By WAYLON CUNNINGHAM
From Austin, Houston, California, New England, England, Romania, Tanzania and beyond, the supply of new families moving into the Liberty Hill area has grown from a trickle to a downpour.
As pastures give way to subdivisions and widened highways, The Independent consulted census data, a population study and relevant local authorities to paint a picture of the town’s changing face.
Compared to the population living in Liberty Hill 17 years ago, the average family moving in is wealthier, more educated, much more likely to live in restricted subdivisions, and less likely to have been born in Texas.
They are, however, just as likely to live in single family homes and have two to three children.
Between 2000 and 2015, the population grew from 6,061 to an estimated 11,725, with much of the growth having occurred in the past five years, according to U.S. census data for the 78642 zip code (few live in the actual city limits).
In 2010, Williamson County was the fastest growing county in the country. Today, it is ranked seventh.
The near double in population growth can be almost overwhelmingly attributed to “transplants,” or families moving into the area from outside, says Shane White, a local real estate agent who has sold Liberty Hill property since the early 2000s.
Data shows 74.06 percent of Liberty Hill residents were born in Texas in 2000. By 2014, that number dropped to 62.24 percent.
“This is the last unpainted canvas of Williamson County,” said Liberty Hill Senior Planner Sally McFeron, explaining that new roads such as US 183A has set Austin’s northbound growth corridor (the fastest growing in the nation) on track to soon reach Liberty Hill.
A 2016 report from School District Strategies, a demographic consulting firm hired by LHISD, showed that the first quarter of 2010 saw 18 closings for homes in the school district. The second quarter of 2016, the most recent available, saw 154. The report notes that this is the most amount of closings the Texas group had seen in one quarter.
The report also noted that new homes in the district yielded an average of 0.65 students per home, echoing observations by McFeron and White that the school was the top reason many families moved here.
The report said 65 percent of new homes are located in subdivisions that have base pricing over $300,000, with a median price of $348,381.
The median price for new homes in the Greater Austin area has remained at $282,000.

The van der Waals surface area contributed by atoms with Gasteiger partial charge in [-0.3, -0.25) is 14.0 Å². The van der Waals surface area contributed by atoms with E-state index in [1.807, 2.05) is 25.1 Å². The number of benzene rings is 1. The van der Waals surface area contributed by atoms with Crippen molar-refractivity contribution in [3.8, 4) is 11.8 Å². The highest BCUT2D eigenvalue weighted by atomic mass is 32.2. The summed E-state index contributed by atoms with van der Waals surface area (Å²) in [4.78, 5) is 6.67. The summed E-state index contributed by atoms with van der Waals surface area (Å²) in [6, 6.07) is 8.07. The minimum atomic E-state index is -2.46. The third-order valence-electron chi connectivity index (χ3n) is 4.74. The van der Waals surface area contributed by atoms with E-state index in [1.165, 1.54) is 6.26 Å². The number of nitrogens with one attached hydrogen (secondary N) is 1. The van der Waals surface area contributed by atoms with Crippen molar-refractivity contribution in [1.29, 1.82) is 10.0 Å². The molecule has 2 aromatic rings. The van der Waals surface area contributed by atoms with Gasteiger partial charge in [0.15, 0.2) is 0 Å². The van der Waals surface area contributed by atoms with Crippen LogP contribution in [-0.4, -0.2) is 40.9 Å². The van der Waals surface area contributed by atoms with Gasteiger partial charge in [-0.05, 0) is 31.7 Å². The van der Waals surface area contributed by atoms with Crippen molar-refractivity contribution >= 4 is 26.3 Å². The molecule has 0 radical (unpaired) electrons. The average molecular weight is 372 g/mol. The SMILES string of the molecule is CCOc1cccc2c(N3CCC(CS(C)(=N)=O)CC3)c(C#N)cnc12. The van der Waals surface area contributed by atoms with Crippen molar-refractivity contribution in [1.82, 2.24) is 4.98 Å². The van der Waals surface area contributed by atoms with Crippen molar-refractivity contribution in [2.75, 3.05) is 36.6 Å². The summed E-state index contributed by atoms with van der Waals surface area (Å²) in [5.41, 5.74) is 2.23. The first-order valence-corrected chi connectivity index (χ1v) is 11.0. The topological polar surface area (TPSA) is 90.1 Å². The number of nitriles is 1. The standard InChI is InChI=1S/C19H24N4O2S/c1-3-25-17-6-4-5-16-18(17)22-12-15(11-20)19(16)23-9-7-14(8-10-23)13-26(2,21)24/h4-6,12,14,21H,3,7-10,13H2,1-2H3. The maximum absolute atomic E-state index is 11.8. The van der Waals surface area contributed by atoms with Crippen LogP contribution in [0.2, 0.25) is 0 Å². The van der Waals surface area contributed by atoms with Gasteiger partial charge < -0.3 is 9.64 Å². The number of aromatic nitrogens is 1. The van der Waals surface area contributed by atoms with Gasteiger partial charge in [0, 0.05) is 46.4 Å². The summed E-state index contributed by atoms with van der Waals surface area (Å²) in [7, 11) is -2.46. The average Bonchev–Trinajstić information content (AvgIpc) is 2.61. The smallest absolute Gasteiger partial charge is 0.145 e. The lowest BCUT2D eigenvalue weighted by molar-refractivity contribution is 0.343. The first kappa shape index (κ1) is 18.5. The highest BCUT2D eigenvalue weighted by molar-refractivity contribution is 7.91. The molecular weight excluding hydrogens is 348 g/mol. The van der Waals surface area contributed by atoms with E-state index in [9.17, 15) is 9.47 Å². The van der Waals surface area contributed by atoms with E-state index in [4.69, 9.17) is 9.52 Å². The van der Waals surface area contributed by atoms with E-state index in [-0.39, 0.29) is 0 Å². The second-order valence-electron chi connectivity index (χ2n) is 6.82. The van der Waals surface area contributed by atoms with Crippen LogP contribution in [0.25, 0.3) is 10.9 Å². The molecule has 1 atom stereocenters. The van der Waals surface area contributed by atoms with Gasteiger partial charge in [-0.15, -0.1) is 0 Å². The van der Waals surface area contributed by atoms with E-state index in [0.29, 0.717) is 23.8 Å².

That number lines up with trends depicted in census data, which shows that families moving into Liberty Hill are wealthier than previous populations in the area.
In 2015, the median household income of a family in Liberty Hill with two working adults was $74,688, compared to $50,132 in 2000. The average income meanwhile, rose from $63,760 to $93,541 within the same period.
When growth in the average outpaces the median, it suggests an increasing weight at the outlying upper edge. This is further supported by the increasing number of households in Liberty Hill earning more than $200,000 a year, which ramped from 1.9 percent in 2000 to 8.3 percent in 2015.
Demographic reports often track income with increased education, and accordingly numbers for education in Liberty Hill also trend upward.
In 2000, 17.16 percent of the adult population had a bachelor’s degree or higher. In 2015, that percentage was 29.4 percent. In that same period, the percentage of adults with a high school education or greater rose from 75.65 percent to 92.7 percent.
The average man in Liberty Hill is significantly more likely than before to be a white collar worker, meaning in this case having a career in management, professional or related occupations.
The average woman is only slightly less likely. In 2000, 40.13 percent of women and 21.54 percent of men had white collar jobs. In 2014, those numbers are 37.27 percent for women and 34.74 percent for men.
White reported that his clientele when he began over 15 years ago was more often blue collar workers buying rural properties. Today, they are more often white collar workers buying “restricted” properties, that is, homes in subdivisions.
McFeron also noted that the majority of new development in Liberty Hill is subdivisions, and added that the majority of subdivisions are for single family homes.
The report from School District Strategies showed that Rancho Sienna, a subdivision off Ronald Reagan Boulevard, provided 32 percent of home closings in the school district last year. Rancho Sienna and the Santa Rita Ranch South subdivision combined produced 53 percent of new construction in the same period.
McFeron said it is “too early to call Liberty Hill a suburb,” though census data indicates that nearly half of the population drives a 30-minute or longer commute to work. The number has changed little since 2000.
Also tellingly, Liberty Hill families with children have on average 3.1 children, retaining an edge over the national figure of 2.5 over a period which has seen the population nearly double. Similarly, families in Liberty Hill are still more inclined to be married at 70 percent — 10 points above the national average.
Sources expect this steep growth to continue into the future.
The report for the school district shows almost 8,400 total future residential lots planned in LHISD. Enrollment is projected to climb by 876 students over the next three years, 1,658 over the next five years, and by 3,898 in 10 years.
“The city is going to look very different, even next year,” said McFeron. “But it’s an exciting growth.”